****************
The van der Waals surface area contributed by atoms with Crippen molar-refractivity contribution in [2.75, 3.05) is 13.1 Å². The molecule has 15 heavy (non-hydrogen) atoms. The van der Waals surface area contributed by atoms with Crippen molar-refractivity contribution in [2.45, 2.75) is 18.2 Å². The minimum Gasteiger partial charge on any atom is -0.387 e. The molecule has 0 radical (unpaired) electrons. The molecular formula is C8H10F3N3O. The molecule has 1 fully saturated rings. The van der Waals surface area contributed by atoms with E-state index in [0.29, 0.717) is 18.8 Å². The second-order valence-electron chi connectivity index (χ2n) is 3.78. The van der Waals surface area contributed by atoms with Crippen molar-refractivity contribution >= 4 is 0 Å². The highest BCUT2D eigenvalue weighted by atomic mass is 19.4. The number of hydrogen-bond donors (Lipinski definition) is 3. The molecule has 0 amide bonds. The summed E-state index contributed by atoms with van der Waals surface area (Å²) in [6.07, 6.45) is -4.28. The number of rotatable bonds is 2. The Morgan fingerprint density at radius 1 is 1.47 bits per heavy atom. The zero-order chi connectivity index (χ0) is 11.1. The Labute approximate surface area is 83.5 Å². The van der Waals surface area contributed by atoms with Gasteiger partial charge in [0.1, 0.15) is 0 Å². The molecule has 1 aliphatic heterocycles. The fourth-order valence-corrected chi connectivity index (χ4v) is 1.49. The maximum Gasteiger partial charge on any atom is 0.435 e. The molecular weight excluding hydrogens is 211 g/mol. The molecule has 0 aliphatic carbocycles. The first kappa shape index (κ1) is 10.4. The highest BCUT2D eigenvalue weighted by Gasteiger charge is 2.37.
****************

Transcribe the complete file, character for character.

The van der Waals surface area contributed by atoms with Crippen molar-refractivity contribution in [2.75, 3.05) is 13.1 Å². The molecule has 15 heavy (non-hydrogen) atoms. The van der Waals surface area contributed by atoms with Crippen molar-refractivity contribution in [2.45, 2.75) is 18.2 Å². The minimum Gasteiger partial charge on any atom is -0.387 e. The molecule has 0 radical (unpaired) electrons. The molecular formula is C8H10F3N3O. The molecule has 1 fully saturated rings. The van der Waals surface area contributed by atoms with E-state index in [0.29, 0.717) is 18.8 Å². The second-order valence-electron chi connectivity index (χ2n) is 3.78. The van der Waals surface area contributed by atoms with Crippen molar-refractivity contribution >= 4 is 0 Å². The highest BCUT2D eigenvalue weighted by atomic mass is 19.4. The number of hydrogen-bond donors (Lipinski definition) is 3. The molecule has 0 amide bonds. The summed E-state index contributed by atoms with van der Waals surface area (Å²) in [6.07, 6.45) is -4.28. The number of rotatable bonds is 2. The Morgan fingerprint density at radius 1 is 1.47 bits per heavy atom. The zero-order chi connectivity index (χ0) is 11.1. The Labute approximate surface area is 83.5 Å². The van der Waals surface area contributed by atoms with Gasteiger partial charge in [0.1, 0.15) is 0 Å². The molecule has 1 aliphatic heterocycles. The fourth-order valence-corrected chi connectivity index (χ4v) is 1.49. The maximum Gasteiger partial charge on any atom is 0.435 e. The molecular weight excluding hydrogens is 211 g/mol. The molecule has 0 aliphatic carbocycles. The first kappa shape index (κ1) is 10.4. The highest BCUT2D eigenvalue weighted by Gasteiger charge is 2.37.